The difference between the Bulls being one of the top few teams in the league and being a team sitting around 10th will be in how well Derrick Rose comes back from his torn ACL. Typically, expectations are fairly limited with what a guy can do day one, but Rose presents an interesting case in terms of expectations.
Framing the overall recovery
The torn ACL used to be a career ender, and if you've watched sports intently enough to follow sports injuries for more than a decade, then you probably still have some significant fear in your mind about just how well Rose will recovery from the ACL surgery at all.
I remember the hushed tones that would follow any player with an ACL tear and much like Greg Oden's potential, that fear hung around the words ACL is so great that it significantly outstrips what the present day reality is.
With a player as young as Derrick, the expectation should be that he has a complete and full recovery. Rose is somewhat unique in that we haven't seen an NBA player of his caliber tear an ACL since the advances in the repair methodology.
In that sense, the quality of Rose's overall return still has more fear wrapped around it than might be warranted, but I've seen ACL tears ruin enough careers that I'll still carry that fear around with me until I see him back at 100% even if it isn't completely rational.
The case for ass whupping Rose day one
The biggest difference between Derrick Rose and most players returning from an ACL these days is the total time off. Ignore the stir Rose caused by sitting out the end of last season with the injury, and what we have is a player who will have had 511 days (1 year, 4 months, 23 days) between his surgery date and his first preseason game.
He'll have been running full contact practices with the team for over three months prior to last season ending which shows his physical recovery was nearing completion nearly nine months prior to the tip off of that first game. He had a chance to go hard in practice for several months before entering a normal off-season stage.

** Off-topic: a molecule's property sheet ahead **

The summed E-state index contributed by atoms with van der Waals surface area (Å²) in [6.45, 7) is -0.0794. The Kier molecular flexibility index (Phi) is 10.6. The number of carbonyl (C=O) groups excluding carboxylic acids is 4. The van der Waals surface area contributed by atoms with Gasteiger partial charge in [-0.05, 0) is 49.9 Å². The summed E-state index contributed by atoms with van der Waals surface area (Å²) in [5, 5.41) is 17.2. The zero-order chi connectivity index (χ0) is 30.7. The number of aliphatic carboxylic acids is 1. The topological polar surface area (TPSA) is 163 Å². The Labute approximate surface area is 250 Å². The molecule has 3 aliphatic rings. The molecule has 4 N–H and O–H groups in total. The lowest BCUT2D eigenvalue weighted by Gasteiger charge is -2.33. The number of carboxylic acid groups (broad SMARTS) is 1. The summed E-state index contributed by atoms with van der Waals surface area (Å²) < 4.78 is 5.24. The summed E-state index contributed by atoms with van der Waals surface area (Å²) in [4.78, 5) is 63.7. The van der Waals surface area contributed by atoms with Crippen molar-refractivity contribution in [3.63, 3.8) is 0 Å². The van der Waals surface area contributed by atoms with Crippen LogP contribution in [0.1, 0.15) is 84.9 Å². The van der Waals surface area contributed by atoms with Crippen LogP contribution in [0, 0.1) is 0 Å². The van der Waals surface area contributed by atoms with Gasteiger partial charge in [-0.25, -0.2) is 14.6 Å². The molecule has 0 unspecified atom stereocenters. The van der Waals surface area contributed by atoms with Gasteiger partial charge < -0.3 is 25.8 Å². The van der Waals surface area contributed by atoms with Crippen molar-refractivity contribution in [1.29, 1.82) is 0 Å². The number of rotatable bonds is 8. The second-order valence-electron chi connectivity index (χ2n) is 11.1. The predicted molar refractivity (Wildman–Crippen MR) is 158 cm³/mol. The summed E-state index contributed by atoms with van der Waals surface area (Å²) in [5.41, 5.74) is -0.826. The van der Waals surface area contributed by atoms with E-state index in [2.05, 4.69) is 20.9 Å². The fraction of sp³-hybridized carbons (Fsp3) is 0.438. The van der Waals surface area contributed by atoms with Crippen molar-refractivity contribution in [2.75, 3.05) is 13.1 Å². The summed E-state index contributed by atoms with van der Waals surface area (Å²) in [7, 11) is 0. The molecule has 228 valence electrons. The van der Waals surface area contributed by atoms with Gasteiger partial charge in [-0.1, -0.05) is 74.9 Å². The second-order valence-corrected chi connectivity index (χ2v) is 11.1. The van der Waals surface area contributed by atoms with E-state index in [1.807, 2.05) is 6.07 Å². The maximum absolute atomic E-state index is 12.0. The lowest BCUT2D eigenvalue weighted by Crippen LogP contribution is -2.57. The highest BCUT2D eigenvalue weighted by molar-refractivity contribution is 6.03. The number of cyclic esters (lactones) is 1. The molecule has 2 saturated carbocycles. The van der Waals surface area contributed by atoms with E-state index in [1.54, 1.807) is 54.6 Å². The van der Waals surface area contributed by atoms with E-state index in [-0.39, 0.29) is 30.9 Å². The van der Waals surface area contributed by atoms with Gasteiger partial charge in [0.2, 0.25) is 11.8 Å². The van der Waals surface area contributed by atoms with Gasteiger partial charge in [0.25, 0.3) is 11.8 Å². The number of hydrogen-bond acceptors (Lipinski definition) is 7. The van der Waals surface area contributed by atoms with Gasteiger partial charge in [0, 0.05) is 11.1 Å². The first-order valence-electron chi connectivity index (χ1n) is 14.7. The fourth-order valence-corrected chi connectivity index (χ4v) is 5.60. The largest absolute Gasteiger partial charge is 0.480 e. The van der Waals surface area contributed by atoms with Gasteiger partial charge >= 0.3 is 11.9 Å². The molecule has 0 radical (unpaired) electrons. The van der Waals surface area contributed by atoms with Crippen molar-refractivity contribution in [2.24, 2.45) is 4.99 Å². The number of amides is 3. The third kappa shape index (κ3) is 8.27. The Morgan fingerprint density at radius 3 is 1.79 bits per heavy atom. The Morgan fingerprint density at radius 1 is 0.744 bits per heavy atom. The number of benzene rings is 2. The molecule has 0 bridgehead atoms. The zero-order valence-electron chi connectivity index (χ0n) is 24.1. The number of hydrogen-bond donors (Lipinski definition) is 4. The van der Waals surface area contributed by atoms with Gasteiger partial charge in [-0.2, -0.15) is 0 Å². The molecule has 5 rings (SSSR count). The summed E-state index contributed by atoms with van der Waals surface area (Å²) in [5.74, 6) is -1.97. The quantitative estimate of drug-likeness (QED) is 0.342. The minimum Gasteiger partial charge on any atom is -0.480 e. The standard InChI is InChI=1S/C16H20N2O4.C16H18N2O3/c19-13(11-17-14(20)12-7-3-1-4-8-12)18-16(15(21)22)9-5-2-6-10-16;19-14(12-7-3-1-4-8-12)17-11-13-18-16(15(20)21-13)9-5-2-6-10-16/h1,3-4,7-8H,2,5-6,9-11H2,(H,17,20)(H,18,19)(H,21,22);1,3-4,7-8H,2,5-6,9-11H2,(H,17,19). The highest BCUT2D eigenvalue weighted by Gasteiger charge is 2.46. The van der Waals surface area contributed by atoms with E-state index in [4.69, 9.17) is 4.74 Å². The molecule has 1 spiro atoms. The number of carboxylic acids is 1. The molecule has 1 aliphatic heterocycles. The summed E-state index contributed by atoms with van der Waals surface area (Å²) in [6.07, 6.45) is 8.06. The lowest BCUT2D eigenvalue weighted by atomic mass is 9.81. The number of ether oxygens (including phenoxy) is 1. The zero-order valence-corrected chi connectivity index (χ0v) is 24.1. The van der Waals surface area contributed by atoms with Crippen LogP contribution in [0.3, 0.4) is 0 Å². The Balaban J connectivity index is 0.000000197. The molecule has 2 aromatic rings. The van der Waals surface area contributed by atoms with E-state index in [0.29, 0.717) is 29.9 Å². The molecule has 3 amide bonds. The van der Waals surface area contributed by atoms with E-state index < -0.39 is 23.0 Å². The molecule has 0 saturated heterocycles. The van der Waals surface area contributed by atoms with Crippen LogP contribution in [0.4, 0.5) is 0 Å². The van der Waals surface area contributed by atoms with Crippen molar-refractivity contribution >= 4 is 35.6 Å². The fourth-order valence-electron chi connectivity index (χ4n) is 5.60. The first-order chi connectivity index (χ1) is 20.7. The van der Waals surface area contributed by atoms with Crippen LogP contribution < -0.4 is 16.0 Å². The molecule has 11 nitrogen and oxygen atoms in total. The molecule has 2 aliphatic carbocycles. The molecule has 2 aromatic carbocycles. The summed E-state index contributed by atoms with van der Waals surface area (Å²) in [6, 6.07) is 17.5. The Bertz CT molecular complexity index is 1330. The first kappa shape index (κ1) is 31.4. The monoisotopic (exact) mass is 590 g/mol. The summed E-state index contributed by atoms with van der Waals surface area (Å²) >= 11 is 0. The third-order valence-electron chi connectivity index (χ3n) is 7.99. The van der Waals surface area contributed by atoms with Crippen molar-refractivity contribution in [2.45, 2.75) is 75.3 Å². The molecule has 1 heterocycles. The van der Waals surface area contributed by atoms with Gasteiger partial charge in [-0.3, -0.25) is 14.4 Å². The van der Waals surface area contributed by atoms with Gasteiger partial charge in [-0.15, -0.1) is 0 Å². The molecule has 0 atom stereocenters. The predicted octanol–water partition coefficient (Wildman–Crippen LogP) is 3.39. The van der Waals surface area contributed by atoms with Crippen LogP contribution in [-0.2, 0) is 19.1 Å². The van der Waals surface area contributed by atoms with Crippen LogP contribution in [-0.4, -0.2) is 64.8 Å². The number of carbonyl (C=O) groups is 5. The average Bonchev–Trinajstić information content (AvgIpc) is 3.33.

Derrick's gotten to focus the entire last year and a half on his body physically. His recovery obvious took up a good chunk of that time, but part of recovery is strengthening the body. Rose won't be worn down from another year of a tough physical grind and punishment with off-season to recuperate, but rather exits a very pro-longed strengthening period.
He'll be entering that first game after spending around nine months adding strength and skills (beyond the basic physical recovery).
The case for Rose taking awhile
It's the speed of the game. It can't be mimicked. It can't be duplicated. It can't be adjusted to quickly. That seems to be the primary reason people think Rose will take awhile to get up to snuff.
After being out of the game for a full season, Derrick will take time to get his timing down, because no matter how hard you work, you simply can't simulate what it feels like to do the same type of moves/shots in a live game situation.
My best guess
When trying to write the case for Rose taking awhile, it just feels so flimsy. The whole NBA will becoming of of a five month break. Everyone will need to get their timing back. That's what training camp and preseason are for. Sure the game aren't as intense, but the whole league will need to readjust to that intensity after a prolonged break.
Do you think Tom Thibodeau will be running camps at 1/4 pace? The Bulls will go hard, likely harder than most teams, and Derrick will go hard with them.
Unless Derrick has a huge mental block, the length of his physical recovery combined with a month of training camp and a month of preseason games should be more than enough time to get over the "I'm scared to go hard" thought process and his body was likely physically ready to go hard seven plus months ago.
If Rose isn't playing at an elite level within a few weeks then it tells me one of a few things:
1: Rose didn't work hard in his rehab. There's no reason he shouldn't be as physically ready as he'll ever be if he did.
2: The injury will have permanently rendered him less than he was.
3: Rose has a huge mental thing going in with his recovery that he's still struggling with.
4: It's simply an unfortunately timed cold stretch any player can have that we make too much of because of Rose's circumstances.
Reasons one and two just strike me as unlikely. I think Derrick likely worked very hard in his rehab and modern ACL recovery is such that a permanently lessening of his ability doesn't seem all that likely to me.
The mental gap is possible, but returning at the start of a season makes it so much more likely that this isn't an issue because he gets to slowly step into everything.
Maybe Rose will just show some rust or hit a cold patch, but he's the type of player who plays through those things by attacking the basket. If his shot is just a bit off then we should be able to see that and differentiate between whether Rose is playing poorly due to a physical limitation or just having a rough stretch.
In the end, my guess is that we see Derrick Rose at near full ability right out the gates. Perhaps it's just blind optimism, but I think he'll be ready to put the league on notice in that first game and remind the Heat that the Bulls will be a force to be reckoned with again.